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There are many steps involved with getting a master’s degree in Spanish. The process typically begins with obtaining a bachelor’s degree in a related topic and then requires additional coursework and research at the graduate level to complete. How long it takes and the exact process can vary depending on an individual’s circumstances and the focus of study.
The first step in getting a master’s degree in Spanish is typically to complete a bachelor’s degree in Spanish. This generally requires four years of study at an undergraduate college and successful completion of numerous Spanish courses covering topics ranging from language to history to culture. Some master’s degree programs may also accept students with degrees in related subjects or with only minors in Spanish, but who are fluent Spanish speakers.
After completing a bachelor’s degree, the next step in earning a master’s degree in Spanish is to apply to a graduate school that offers the degree. There are many such schools around the world, and even some that offer classes online. The individual components required to apply to these programs may vary, but typically includes proof of the above education requirement, recommendations from previous teachers, writing samples in Spanish and certain tests scores, such as from graduate school entrance and/or language exams. Some programs may also require applicants to complete a verbal interview to help assess their language skills.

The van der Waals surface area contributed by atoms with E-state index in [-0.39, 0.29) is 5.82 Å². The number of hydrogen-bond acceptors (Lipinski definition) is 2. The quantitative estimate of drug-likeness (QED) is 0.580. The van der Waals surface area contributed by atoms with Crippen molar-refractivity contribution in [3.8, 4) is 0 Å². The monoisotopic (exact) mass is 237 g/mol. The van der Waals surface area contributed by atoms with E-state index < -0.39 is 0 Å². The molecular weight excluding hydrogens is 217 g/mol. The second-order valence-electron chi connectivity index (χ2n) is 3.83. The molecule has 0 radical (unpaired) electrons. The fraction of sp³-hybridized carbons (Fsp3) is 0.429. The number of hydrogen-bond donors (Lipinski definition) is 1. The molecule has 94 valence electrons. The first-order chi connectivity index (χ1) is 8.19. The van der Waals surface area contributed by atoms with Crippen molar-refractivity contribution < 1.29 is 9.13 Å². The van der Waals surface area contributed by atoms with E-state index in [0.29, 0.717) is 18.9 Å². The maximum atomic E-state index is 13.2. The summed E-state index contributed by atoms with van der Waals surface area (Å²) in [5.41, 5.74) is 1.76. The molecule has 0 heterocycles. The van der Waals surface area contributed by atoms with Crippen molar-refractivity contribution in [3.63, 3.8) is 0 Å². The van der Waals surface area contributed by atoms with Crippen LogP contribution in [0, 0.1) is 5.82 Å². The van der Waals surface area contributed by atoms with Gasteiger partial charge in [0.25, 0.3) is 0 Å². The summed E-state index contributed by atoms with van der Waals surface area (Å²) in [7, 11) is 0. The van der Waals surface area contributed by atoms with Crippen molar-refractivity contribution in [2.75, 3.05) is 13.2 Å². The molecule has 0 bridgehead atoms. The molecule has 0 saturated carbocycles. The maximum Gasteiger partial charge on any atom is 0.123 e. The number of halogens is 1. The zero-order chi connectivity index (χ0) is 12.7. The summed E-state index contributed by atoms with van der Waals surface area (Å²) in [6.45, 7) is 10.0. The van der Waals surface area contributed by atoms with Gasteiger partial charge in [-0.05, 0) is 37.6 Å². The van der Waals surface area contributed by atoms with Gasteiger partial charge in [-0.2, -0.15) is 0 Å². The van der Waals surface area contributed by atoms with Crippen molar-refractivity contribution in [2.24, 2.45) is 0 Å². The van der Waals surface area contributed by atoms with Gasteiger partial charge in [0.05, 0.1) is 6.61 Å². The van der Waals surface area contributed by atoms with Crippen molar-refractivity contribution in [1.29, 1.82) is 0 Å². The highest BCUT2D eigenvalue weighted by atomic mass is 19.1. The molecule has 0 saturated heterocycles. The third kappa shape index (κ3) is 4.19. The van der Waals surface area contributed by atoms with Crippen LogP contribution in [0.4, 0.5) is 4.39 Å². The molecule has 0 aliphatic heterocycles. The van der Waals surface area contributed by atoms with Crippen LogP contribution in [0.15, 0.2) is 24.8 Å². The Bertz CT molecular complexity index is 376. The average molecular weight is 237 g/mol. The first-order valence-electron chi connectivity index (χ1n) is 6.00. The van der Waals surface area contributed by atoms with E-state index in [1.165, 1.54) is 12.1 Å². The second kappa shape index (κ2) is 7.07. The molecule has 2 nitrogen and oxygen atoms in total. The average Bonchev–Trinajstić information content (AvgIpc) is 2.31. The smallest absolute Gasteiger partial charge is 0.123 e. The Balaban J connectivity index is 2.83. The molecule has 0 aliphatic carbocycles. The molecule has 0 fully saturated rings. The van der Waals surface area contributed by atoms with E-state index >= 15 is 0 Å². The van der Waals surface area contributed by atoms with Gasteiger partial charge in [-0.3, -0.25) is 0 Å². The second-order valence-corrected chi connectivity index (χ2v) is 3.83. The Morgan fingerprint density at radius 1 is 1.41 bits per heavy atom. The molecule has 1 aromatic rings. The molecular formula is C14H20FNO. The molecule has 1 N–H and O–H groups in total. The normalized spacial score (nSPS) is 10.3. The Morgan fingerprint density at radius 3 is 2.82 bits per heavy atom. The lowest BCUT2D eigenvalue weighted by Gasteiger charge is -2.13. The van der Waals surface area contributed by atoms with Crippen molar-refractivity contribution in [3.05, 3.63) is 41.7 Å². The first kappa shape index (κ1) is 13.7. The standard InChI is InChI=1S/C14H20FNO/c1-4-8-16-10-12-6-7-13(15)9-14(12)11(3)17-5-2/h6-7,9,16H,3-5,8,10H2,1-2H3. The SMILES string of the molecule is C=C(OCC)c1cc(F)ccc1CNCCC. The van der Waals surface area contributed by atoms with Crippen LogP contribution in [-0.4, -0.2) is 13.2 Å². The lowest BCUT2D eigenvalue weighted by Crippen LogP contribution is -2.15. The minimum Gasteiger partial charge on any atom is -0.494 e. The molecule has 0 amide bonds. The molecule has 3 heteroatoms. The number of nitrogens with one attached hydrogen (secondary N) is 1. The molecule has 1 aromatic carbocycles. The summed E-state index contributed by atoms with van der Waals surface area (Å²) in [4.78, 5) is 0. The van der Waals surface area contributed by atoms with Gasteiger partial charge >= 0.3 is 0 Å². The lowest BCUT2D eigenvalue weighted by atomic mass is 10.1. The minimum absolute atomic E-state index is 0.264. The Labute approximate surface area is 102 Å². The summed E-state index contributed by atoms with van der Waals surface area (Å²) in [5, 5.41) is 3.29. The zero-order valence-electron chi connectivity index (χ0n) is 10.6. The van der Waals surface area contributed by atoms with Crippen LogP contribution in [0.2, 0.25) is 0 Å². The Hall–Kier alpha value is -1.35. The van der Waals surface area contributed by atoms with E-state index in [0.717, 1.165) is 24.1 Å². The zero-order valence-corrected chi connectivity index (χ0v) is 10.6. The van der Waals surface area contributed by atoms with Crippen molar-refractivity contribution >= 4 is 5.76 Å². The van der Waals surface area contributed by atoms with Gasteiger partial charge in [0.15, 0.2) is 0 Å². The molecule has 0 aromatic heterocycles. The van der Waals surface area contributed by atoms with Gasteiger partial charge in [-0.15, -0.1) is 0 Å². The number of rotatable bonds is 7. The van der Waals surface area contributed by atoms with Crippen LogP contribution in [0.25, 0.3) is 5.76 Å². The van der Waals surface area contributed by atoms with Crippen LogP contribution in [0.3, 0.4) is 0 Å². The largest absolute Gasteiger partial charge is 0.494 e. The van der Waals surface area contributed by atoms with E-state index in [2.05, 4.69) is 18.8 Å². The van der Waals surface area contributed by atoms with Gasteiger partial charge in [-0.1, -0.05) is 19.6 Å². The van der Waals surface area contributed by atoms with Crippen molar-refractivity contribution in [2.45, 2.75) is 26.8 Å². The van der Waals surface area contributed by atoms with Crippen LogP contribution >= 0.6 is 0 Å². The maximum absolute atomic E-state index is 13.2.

Once a person is accepted into a master’s program in Spanish, he or she can typically begin the actual work of earning the degree. In general, students are required to take graduate courses in subjects including Spanish literature, linguistics and culture. The mix of this may vary depending on the focus of their degree. For example, some master’s programs offer specialization solely in Spanish literature or Spanish translation, and require students to take more classes in the area of their specific focus. The courses typically take at least one year to complete, though they may often be spread out over longer periods if needed.
Upon successful completion of the required courses, master's degree students typically move on to working on a thesis or master’s project. Such a project generally includes research and a presentation of findings on a topic related to the student’s area of study. It can often take several additional months of work beyond the completion of required classes. In place of, or sometimes in addition to, a thesis or master’s project, some graduate programs in Spanish require testing at the completion of courses. Once any required project and/or test is successfully completed, a student is generally then awarded his or her master's degree in Spanish.